Economic analyst GlobalData has predicted that construction output in the Middle East and North Africa will fall by 2.4% as a result of the coronavirus, reduced oil production and shrinking non-oil sectors.
However, countries will be affected differently, and one – Egypt – is set to experience rapid growth despite the pandemic.
Yasmine Ghozzi, an economist at GlobalData, said: "While there is usually weak construction activity during Ramadan and the hot summer months of June, July and August, this is usually compensated by strong performance at the beginning and end of the year. However, this will not be the case this year due to the strict lockdown policies that extended until the end of May."
She added that the region was likely to make a slow and uneven recovery next year, hampered by a slowdown in public investment owing to the decline in hydrocarbon revenue.
The lack of government spending means that infrastructure projects will face delays, and tax increases may reduce demand in the commercial and residential sectors. Â
The largest economy in the region, Saudi Arabia, is now facing a 1.8% decline rather than the 2.9% growth expected before the pandemic.
Rating agency S&P Platts reported in May that oil revenue had fallen by more than half in the kingdom, and its foreign reserves fell $27bn in March to $464bn.
Another rating agency, Moody’s, said at the time that it expected government revenue to drop around 33% in 2020 and about 25% in 2021, relative to 2019.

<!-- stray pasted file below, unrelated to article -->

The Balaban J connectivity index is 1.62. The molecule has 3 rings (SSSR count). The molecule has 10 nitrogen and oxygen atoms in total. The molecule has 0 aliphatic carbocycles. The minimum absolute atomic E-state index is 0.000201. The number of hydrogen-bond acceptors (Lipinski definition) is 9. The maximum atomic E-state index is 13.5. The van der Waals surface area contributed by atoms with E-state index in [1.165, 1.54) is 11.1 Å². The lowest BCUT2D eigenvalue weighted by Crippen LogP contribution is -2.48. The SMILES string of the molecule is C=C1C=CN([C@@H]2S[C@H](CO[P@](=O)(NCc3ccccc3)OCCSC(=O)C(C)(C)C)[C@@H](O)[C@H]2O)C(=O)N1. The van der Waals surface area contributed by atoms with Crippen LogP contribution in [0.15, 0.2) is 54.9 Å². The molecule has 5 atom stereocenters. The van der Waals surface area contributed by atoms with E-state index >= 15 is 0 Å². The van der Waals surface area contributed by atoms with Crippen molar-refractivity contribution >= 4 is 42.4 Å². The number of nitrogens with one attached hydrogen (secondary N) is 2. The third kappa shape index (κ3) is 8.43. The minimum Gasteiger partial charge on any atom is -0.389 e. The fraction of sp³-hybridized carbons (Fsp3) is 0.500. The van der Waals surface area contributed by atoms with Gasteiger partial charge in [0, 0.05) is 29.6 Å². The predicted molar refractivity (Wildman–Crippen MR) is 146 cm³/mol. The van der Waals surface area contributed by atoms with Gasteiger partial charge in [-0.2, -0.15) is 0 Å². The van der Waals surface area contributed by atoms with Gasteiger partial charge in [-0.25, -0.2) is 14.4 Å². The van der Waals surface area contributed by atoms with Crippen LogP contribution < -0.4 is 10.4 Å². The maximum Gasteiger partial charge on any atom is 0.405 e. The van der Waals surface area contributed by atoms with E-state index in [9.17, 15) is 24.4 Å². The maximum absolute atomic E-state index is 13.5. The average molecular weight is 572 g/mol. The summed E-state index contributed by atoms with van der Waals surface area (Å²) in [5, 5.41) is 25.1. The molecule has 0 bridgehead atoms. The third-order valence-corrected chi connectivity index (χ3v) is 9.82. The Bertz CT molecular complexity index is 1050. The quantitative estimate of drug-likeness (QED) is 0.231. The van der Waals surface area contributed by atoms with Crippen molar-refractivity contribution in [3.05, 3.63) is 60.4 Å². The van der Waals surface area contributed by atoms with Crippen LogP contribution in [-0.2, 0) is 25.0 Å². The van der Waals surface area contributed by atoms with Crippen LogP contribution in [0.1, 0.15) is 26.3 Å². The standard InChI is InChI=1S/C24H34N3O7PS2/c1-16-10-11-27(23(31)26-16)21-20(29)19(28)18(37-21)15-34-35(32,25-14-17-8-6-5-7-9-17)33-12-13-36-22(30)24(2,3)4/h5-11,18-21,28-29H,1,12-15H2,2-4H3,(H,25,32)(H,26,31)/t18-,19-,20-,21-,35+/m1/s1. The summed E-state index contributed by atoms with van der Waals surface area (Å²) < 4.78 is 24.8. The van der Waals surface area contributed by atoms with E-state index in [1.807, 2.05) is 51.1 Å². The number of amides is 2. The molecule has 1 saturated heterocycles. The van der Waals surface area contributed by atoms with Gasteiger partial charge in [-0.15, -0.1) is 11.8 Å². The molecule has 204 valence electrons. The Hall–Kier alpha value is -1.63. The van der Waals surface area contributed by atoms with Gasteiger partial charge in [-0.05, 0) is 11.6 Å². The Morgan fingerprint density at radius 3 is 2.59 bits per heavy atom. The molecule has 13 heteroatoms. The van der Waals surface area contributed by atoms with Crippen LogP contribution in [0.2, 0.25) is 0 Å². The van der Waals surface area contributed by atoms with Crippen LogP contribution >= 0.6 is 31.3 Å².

The smaller Gulf petro-economies are facing sharper contractions, with the UAE’s construction output falling 2.1%, Oman’s 3.4%, Kuwait’s 7.8% and Qatar’s 8.1%.
GlobalData’s Ghozzi singled Kuwait out for criticism, owing to its "business unfriendliness" and its "inflexible bureaucratic procurement setup that slows decision-making will delay progress for several Kuwaiti megaprojects".
Opec+, consisting of the Opec members and non-members such as Russia, agreed in April to cut supply by almost 10 million barrels a day, about 10% of global production.
Since then, the Opec basket price per barrel rose from around $12 to $37 at the end of June.
By contrast with the Gulf states, Egypt’s construction sector is set to continue growing despite the poor performance of the non-oil sector in April. GlobalData expects construction to grow at 7.7% in 2020, compared with 9.5% in 2019.
Elsewhere in the Maghreb, Morocco’s construction sector is expected to contract by 2.1%, Algeria’s by 2.5% and Tunisia’s by 3%.
Image: Saudi oil revenue has reportedly fallen by half in 2020 (Dreamstime)